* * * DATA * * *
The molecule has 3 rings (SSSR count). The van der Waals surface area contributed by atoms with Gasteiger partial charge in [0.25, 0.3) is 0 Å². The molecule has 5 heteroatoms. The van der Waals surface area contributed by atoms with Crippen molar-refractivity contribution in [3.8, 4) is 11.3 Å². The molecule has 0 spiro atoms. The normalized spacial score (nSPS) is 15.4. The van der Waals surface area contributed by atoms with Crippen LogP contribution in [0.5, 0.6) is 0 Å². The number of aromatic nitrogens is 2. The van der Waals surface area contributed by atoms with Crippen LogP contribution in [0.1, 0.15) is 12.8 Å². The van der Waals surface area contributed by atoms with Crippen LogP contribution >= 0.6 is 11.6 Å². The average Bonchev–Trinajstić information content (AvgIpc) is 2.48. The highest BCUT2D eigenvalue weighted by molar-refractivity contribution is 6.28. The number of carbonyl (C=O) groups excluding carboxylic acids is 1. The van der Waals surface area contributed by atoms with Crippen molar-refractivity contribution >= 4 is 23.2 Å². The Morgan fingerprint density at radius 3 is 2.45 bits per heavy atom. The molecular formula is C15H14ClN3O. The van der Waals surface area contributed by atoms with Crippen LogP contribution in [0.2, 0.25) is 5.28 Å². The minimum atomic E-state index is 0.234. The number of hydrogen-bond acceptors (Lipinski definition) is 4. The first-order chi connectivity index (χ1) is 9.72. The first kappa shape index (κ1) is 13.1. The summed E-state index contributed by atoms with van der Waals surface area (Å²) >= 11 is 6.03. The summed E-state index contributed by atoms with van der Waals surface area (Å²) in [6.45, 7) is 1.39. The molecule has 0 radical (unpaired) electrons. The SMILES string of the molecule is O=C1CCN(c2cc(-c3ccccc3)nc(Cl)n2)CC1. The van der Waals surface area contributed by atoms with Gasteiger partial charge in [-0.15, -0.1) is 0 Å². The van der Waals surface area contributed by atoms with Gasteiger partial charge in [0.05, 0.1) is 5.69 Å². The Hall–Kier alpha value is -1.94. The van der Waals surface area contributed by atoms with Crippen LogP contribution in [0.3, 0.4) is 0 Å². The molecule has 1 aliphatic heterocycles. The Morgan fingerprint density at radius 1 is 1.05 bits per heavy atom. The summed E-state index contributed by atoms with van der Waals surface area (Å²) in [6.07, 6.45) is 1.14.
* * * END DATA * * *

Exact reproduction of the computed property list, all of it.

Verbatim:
The molecule has 3 rings (SSSR count). The van der Waals surface area contributed by atoms with Gasteiger partial charge in [0.25, 0.3) is 0 Å². The molecule has 5 heteroatoms. The van der Waals surface area contributed by atoms with Crippen molar-refractivity contribution in [3.8, 4) is 11.3 Å². The molecule has 0 spiro atoms. The normalized spacial score (nSPS) is 15.4. The van der Waals surface area contributed by atoms with Crippen LogP contribution in [0.5, 0.6) is 0 Å². The number of aromatic nitrogens is 2. The van der Waals surface area contributed by atoms with Crippen LogP contribution in [0.1, 0.15) is 12.8 Å². The van der Waals surface area contributed by atoms with Crippen LogP contribution >= 0.6 is 11.6 Å². The average Bonchev–Trinajstić information content (AvgIpc) is 2.48. The highest BCUT2D eigenvalue weighted by molar-refractivity contribution is 6.28. The number of carbonyl (C=O) groups excluding carboxylic acids is 1. The van der Waals surface area contributed by atoms with Crippen molar-refractivity contribution >= 4 is 23.2 Å². The Morgan fingerprint density at radius 3 is 2.45 bits per heavy atom. The molecular formula is C15H14ClN3O. The van der Waals surface area contributed by atoms with Crippen LogP contribution in [0.2, 0.25) is 5.28 Å². The minimum atomic E-state index is 0.234. The number of hydrogen-bond acceptors (Lipinski definition) is 4. The first-order chi connectivity index (χ1) is 9.72. The first kappa shape index (κ1) is 13.1. The summed E-state index contributed by atoms with van der Waals surface area (Å²) >= 11 is 6.03. The summed E-state index contributed by atoms with van der Waals surface area (Å²) in [6.45, 7) is 1.39. The molecule has 0 radical (unpaired) electrons. The SMILES string of the molecule is O=C1CCN(c2cc(-c3ccccc3)nc(Cl)n2)CC1. The van der Waals surface area contributed by atoms with Gasteiger partial charge in [-0.15, -0.1) is 0 Å². The van der Waals surface area contributed by atoms with Gasteiger partial charge in [0.05, 0.1) is 5.69 Å². The Hall–Kier alpha value is -1.94. The van der Waals surface area contributed by atoms with Crippen LogP contribution in [0.3, 0.4) is 0 Å². The molecule has 1 aliphatic heterocycles. The Morgan fingerprint density at radius 1 is 1.05 bits per heavy atom. The summed E-state index contributed by atoms with van der Waals surface area (Å²) in [6.07, 6.45) is 1.14.